Understanding the differences between full-spectrum CBD and broad-spectrum CBD is simple.
Full-spectrum CBD is a type of CBD extract that contains all substances contained within the hemp plant. This includes terpenes, flavonoids, and the vast spectrum of cannabinoids. These ingredients are believed to work together to produce the “entourage effect”, a synergistic effect whereby the compounds produce unique benefits and effects because they’re taken together when using the same product.
Broad-spectrum is just full-spectrum CBD with the THC taken out. It may still provide the potential benefits that you’re looking for when you want to take CBD, but THC has been completely removed from the equation when you take a broad-spectrum product.
How Is Broad Spectrum CBD Made?
Broad-spectrum CBD starts out as full-spectrum CBD, where it undergoes one of the three following extraction methods:
- CO2 Extraction: CO2 is used as a solvent and pressurized to a supercritical state that is then passed through the hemp plant material to extract the cannabinoids and other compounds.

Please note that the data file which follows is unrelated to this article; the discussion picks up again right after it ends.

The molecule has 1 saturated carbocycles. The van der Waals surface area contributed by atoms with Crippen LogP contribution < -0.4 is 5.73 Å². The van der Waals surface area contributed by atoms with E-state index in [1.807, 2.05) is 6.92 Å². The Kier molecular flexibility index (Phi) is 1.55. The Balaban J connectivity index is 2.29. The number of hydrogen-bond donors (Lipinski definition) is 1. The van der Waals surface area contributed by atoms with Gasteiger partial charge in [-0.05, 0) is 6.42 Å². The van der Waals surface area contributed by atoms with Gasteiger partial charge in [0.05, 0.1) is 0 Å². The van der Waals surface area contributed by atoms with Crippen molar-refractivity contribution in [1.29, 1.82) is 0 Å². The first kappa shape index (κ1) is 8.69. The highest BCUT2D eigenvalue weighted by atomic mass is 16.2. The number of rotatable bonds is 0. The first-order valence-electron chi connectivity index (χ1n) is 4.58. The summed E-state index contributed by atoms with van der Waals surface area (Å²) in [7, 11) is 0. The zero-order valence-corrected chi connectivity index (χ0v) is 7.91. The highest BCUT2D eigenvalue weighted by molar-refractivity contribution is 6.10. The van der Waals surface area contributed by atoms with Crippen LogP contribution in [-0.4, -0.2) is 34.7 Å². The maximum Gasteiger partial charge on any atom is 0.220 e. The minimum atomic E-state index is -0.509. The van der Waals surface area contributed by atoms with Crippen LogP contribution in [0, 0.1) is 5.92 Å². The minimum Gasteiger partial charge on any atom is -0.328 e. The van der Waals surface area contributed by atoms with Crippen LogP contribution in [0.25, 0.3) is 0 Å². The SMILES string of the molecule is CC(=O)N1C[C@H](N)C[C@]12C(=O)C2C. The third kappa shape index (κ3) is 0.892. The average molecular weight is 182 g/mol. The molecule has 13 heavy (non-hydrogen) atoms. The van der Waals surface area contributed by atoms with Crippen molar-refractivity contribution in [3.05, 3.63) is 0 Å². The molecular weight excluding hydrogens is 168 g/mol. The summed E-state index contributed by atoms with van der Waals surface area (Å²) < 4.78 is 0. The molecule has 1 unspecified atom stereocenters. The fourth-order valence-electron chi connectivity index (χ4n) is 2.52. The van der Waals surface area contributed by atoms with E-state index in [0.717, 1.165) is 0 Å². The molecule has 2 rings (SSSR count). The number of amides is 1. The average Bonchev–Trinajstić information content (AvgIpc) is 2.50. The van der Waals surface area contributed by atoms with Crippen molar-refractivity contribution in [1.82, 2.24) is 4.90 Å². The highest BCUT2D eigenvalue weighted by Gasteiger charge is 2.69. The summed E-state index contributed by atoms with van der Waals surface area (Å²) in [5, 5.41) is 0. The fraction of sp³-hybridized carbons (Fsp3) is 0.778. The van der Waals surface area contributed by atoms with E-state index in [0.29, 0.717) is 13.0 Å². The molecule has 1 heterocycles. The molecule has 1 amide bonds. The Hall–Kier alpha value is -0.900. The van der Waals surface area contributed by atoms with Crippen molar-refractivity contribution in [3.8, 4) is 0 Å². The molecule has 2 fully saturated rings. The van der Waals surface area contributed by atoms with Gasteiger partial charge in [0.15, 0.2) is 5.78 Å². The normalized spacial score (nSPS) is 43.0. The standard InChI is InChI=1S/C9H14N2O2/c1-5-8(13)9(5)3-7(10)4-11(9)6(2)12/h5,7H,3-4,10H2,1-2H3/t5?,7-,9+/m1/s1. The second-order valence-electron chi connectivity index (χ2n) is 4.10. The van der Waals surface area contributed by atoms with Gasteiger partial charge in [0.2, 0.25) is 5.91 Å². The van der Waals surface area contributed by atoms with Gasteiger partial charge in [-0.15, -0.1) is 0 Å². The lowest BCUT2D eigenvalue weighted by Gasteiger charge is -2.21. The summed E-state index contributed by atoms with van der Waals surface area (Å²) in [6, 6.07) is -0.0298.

- Ethanol Extraction: Hemp is soaked in ethanol to extract cannabinoids and other compounds. The resulting extract is then filtered and distilled to remove any residual ethanol.
- Lipid Extraction: Lipid extraction uses lipids such as coconut oil to extract hemp compounds. The plant material is soaked in the lipid and then filtered and purified to remove any impurities.
Once extracted, there are a few ways that you can separate THC from CBD and other compounds. This includes:
- Crystallizing the CBD oil and mixing it with pentane, which makes it easier to separate the CBD crystals, filter THC out of the solution, and even improve it by increasing purity.
- Flash chromatography, whereby each of the cannabinoids are fractionated in order to filter out THC (although there are other chromatographic methods that can be leveraged as well).
After the extract has been filtered, it can then be integrated into numerous products so you can enjoy your broad-spectrum CBD in whichever way suits you best.